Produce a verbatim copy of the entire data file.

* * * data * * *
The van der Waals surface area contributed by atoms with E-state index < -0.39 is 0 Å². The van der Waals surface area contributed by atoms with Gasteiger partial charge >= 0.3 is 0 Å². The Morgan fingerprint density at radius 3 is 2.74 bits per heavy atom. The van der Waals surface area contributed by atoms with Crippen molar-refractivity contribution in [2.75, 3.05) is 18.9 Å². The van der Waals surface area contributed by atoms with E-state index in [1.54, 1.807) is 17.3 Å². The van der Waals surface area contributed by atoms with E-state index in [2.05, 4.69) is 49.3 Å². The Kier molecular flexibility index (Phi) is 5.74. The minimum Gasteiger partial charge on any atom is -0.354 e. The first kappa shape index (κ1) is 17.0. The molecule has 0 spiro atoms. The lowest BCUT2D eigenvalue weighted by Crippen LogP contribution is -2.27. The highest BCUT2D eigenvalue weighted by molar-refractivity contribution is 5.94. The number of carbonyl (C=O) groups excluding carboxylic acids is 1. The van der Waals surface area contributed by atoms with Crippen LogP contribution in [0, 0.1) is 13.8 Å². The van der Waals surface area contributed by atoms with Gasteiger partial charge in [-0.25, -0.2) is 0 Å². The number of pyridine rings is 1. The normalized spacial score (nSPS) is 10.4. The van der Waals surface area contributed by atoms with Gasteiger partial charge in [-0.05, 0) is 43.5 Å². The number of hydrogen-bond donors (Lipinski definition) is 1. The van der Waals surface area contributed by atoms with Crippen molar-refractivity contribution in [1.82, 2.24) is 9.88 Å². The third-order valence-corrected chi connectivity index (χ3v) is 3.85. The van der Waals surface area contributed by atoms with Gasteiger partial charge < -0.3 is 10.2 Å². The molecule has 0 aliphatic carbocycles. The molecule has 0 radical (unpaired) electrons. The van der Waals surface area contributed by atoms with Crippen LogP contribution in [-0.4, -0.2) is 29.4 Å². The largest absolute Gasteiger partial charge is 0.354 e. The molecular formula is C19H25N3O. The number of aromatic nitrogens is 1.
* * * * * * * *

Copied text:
The van der Waals surface area contributed by atoms with E-state index < -0.39 is 0 Å². The van der Waals surface area contributed by atoms with Gasteiger partial charge >= 0.3 is 0 Å². The Morgan fingerprint density at radius 3 is 2.74 bits per heavy atom. The van der Waals surface area contributed by atoms with Crippen molar-refractivity contribution in [2.75, 3.05) is 18.9 Å². The van der Waals surface area contributed by atoms with E-state index in [1.54, 1.807) is 17.3 Å². The van der Waals surface area contributed by atoms with E-state index in [2.05, 4.69) is 49.3 Å². The Kier molecular flexibility index (Phi) is 5.74. The minimum Gasteiger partial charge on any atom is -0.354 e. The first kappa shape index (κ1) is 17.0. The molecule has 0 spiro atoms. The lowest BCUT2D eigenvalue weighted by Crippen LogP contribution is -2.27. The highest BCUT2D eigenvalue weighted by molar-refractivity contribution is 5.94. The number of carbonyl (C=O) groups excluding carboxylic acids is 1. The van der Waals surface area contributed by atoms with Crippen LogP contribution in [0, 0.1) is 13.8 Å². The van der Waals surface area contributed by atoms with Gasteiger partial charge in [-0.25, -0.2) is 0 Å². The number of pyridine rings is 1. The normalized spacial score (nSPS) is 10.4. The van der Waals surface area contributed by atoms with Gasteiger partial charge in [-0.05, 0) is 43.5 Å². The number of hydrogen-bond donors (Lipinski definition) is 1. The van der Waals surface area contributed by atoms with Crippen molar-refractivity contribution in [1.82, 2.24) is 9.88 Å². The third-order valence-corrected chi connectivity index (χ3v) is 3.85. The van der Waals surface area contributed by atoms with Gasteiger partial charge < -0.3 is 10.2 Å². The molecule has 0 aliphatic carbocycles. The molecule has 0 radical (unpaired) electrons. The van der Waals surface area contributed by atoms with Crippen LogP contribution in [-0.4, -0.2) is 29.4 Å². The largest absolute Gasteiger partial charge is 0.354 e. The molecular formula is C19H25N3O. The number of aromatic nitrogens is 1.